Mesquite police say the man accused of attacking two women in Uptown Dallas also raped a Mesquite woman.
Dralon Patterson, 33, allegedly used a fake online profile to lure the woman to a vacant home. But in the Dallas cases, police say he attacked random women walking to their cars. The most recent assault happened in late January.
It was the publicity of the most recent Uptown attack and Patterson’s mug shot that got the attention of the Mesquite woman who says she’s sure he was her attacker too. Police say the evidence supports her claim.
Patterson has been sitting in the Dallas County jail since February. He’s charged with raping a woman walking alone in an Uptown Dallas parking garage. Police says DNA evidence also connects him to a similar Uptown crime from 2017.
“It wasn’t a matter of time before he either victimized someone else and continued to victimize people until we got him into custody,” said Mesquite Police Sgt. Mark Bradford.
Police say Patterson is responsible for raping a Mesquite woman, but in this case, using a fake online profile. Police documents say Patterson was calling himself “Brandon Jones” online. The woman had “talked with Jones for "a while" via Instagram and Snapchat and later agreed to meet him at a Mesquite house on January 23. She says when he answered the door, he had a gun and forced her inside where he raped her.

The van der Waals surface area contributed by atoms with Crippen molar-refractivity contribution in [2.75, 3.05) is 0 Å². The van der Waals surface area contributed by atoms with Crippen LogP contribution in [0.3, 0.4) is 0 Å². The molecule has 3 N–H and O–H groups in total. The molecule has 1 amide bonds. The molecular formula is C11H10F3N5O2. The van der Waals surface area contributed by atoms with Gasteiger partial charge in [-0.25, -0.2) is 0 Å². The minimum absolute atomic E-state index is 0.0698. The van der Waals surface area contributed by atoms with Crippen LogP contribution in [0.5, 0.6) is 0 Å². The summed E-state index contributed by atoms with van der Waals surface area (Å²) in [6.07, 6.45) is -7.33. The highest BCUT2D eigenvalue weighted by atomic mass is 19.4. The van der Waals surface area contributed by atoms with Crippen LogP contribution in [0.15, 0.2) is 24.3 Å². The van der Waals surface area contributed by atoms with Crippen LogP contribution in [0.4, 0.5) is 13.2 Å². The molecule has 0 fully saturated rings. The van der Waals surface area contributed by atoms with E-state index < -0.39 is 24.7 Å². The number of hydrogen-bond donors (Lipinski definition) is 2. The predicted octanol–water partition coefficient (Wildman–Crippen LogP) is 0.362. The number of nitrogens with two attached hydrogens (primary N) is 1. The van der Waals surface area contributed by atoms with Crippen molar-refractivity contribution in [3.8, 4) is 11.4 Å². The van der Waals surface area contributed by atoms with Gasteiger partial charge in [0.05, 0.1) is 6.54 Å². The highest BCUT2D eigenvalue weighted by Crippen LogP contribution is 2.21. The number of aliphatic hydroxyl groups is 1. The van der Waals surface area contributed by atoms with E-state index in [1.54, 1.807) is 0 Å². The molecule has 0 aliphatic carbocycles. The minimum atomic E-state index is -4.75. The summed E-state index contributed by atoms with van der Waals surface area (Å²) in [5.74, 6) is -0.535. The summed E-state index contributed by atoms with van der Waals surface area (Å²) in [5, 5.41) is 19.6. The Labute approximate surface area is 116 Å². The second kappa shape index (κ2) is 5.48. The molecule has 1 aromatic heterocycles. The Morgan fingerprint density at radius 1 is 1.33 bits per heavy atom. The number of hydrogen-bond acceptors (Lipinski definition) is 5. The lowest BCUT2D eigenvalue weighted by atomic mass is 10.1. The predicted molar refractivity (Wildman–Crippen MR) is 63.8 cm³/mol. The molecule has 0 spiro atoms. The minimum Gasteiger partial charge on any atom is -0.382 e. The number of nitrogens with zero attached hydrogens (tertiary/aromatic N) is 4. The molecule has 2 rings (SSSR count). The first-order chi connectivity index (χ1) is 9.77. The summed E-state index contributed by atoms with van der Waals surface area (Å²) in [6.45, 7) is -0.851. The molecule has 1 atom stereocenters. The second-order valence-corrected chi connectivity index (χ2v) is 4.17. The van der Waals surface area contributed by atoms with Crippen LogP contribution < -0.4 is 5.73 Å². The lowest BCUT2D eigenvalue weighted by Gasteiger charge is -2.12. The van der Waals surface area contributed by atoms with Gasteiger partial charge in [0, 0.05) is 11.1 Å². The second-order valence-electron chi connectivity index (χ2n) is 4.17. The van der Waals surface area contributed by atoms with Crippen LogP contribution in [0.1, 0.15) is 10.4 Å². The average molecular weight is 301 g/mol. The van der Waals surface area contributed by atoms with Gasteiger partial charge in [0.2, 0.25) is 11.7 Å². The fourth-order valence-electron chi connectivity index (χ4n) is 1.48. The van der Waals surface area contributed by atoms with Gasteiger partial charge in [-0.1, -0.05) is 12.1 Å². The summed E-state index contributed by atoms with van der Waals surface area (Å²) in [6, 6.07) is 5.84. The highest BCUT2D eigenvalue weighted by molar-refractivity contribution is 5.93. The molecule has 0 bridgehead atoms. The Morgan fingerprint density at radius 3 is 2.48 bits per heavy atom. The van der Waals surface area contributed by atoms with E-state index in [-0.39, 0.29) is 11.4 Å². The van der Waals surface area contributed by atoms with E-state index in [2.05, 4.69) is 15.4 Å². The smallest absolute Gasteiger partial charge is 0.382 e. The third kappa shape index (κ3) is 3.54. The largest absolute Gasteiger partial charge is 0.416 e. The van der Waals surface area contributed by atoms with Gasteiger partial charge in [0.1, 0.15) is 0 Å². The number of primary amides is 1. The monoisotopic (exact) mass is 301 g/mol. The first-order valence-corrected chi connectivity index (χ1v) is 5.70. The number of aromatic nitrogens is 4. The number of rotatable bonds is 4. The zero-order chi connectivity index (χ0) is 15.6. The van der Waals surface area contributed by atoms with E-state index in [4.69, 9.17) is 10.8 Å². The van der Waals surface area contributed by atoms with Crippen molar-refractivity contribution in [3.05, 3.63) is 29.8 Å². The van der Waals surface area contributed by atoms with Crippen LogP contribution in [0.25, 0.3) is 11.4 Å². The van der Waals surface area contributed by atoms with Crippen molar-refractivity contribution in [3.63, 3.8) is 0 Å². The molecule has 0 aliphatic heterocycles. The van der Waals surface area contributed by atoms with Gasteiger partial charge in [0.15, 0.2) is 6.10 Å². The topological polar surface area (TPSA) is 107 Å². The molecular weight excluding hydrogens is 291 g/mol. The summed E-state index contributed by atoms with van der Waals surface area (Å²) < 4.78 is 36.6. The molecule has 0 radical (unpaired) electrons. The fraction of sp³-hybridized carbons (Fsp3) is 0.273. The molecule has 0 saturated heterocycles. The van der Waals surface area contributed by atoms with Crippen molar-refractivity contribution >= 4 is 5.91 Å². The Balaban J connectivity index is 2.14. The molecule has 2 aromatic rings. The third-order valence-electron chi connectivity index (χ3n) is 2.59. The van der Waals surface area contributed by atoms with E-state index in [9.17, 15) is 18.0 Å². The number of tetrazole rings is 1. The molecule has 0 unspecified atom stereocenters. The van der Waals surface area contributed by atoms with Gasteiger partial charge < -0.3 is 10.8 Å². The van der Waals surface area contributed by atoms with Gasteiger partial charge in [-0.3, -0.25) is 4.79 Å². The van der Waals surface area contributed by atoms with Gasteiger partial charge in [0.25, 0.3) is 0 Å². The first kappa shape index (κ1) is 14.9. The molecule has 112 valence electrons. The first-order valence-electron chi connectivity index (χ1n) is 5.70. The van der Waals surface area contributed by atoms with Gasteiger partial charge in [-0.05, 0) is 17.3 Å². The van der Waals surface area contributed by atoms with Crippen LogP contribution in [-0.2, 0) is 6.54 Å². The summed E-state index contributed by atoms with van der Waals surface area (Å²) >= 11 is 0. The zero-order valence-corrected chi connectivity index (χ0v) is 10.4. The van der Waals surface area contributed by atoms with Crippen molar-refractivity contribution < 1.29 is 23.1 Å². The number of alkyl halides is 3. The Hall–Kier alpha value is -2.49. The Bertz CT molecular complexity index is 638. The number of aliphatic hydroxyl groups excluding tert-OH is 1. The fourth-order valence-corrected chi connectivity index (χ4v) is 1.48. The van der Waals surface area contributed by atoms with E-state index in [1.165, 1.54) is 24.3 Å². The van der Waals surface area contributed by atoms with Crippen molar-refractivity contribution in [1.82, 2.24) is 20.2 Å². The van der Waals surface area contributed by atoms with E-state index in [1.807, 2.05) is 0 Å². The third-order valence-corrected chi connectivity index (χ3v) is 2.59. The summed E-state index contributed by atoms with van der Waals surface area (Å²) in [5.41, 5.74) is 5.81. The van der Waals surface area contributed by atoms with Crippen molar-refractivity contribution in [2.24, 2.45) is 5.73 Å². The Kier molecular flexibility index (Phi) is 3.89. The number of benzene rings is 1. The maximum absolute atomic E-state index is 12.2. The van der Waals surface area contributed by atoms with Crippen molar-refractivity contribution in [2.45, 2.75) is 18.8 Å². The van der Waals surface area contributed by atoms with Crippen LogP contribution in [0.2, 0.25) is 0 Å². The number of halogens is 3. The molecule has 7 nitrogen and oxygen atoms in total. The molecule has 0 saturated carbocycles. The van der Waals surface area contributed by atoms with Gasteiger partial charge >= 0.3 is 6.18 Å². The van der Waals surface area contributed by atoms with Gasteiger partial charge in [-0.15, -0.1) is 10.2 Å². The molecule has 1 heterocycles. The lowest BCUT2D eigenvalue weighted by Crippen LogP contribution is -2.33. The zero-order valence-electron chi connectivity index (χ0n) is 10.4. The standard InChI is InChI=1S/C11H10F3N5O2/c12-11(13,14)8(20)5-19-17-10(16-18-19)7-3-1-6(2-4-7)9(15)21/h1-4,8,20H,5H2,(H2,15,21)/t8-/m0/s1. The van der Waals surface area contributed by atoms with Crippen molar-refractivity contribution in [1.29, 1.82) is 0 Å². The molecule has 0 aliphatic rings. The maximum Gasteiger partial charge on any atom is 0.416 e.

“What social media allows you to do is maintain contact with multiple people at one time,” Bradford said. “And so I could be talking to one person and developing a relationship with someone else and someone else and all I’m trying to do is find that one person who is going to come meet me.”
Mesquite police say the woman said her attacker brandished a two-toned semi-automatic weapon and wore a "black and white camo style jacket with the word “combat'" on it.
Police say Patterson was wearing the same jacket when he was arrested a few days later for the Uptown rape and a pistol was recovered matching the weapon in the Mesquite assault. Police say it’s likely more people were victimized between the 2017 attack and the recent rapes.
“It’s a very good possibility that there wasn’t a gap in his activity,” Bradford said. “There’s just a gap in which ones we were alerted to.”